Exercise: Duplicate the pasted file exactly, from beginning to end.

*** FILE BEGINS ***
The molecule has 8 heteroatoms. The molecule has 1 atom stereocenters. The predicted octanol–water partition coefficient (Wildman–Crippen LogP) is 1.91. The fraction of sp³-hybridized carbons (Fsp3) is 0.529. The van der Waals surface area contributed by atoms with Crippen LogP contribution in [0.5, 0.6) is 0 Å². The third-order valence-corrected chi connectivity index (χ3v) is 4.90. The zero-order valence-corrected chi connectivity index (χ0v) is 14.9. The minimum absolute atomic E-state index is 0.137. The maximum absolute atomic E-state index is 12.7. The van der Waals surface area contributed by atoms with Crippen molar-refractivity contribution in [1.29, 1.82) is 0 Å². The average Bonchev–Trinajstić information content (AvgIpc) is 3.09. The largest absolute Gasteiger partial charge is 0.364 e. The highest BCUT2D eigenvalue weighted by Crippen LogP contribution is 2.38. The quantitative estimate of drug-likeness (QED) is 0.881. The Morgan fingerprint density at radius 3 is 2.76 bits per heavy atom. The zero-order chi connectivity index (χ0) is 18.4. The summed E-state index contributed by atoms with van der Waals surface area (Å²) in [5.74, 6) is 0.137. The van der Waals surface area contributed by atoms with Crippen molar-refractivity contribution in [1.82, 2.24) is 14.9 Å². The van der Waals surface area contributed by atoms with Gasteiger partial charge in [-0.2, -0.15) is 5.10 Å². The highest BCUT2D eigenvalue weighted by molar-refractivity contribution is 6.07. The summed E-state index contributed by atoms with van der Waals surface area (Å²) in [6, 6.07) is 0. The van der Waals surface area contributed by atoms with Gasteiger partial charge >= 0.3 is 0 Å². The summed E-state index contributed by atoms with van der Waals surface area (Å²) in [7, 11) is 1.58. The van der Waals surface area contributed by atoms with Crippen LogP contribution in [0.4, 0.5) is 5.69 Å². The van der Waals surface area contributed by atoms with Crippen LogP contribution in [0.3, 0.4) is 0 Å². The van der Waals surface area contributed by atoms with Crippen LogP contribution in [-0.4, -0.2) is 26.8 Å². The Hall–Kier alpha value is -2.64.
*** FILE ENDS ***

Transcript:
The molecule has 8 heteroatoms. The molecule has 1 atom stereocenters. The predicted octanol–water partition coefficient (Wildman–Crippen LogP) is 1.91. The fraction of sp³-hybridized carbons (Fsp3) is 0.529. The van der Waals surface area contributed by atoms with Crippen LogP contribution in [0.5, 0.6) is 0 Å². The third-order valence-corrected chi connectivity index (χ3v) is 4.90. The zero-order valence-corrected chi connectivity index (χ0v) is 14.9. The minimum absolute atomic E-state index is 0.137. The maximum absolute atomic E-state index is 12.7. The van der Waals surface area contributed by atoms with Crippen molar-refractivity contribution in [1.29, 1.82) is 0 Å². The average Bonchev–Trinajstić information content (AvgIpc) is 3.09. The largest absolute Gasteiger partial charge is 0.364 e. The highest BCUT2D eigenvalue weighted by Crippen LogP contribution is 2.38. The quantitative estimate of drug-likeness (QED) is 0.881. The Morgan fingerprint density at radius 3 is 2.76 bits per heavy atom. The zero-order chi connectivity index (χ0) is 18.4. The summed E-state index contributed by atoms with van der Waals surface area (Å²) in [5.74, 6) is 0.137. The van der Waals surface area contributed by atoms with Crippen molar-refractivity contribution in [1.82, 2.24) is 14.9 Å². The van der Waals surface area contributed by atoms with Gasteiger partial charge in [-0.2, -0.15) is 5.10 Å². The highest BCUT2D eigenvalue weighted by molar-refractivity contribution is 6.07. The summed E-state index contributed by atoms with van der Waals surface area (Å²) in [6, 6.07) is 0. The van der Waals surface area contributed by atoms with Gasteiger partial charge >= 0.3 is 0 Å². The summed E-state index contributed by atoms with van der Waals surface area (Å²) in [7, 11) is 1.58. The van der Waals surface area contributed by atoms with Crippen LogP contribution in [0.4, 0.5) is 5.69 Å². The van der Waals surface area contributed by atoms with Crippen LogP contribution in [0.3, 0.4) is 0 Å². The van der Waals surface area contributed by atoms with Crippen LogP contribution in [-0.4, -0.2) is 26.8 Å². The Hall–Kier alpha value is -2.64.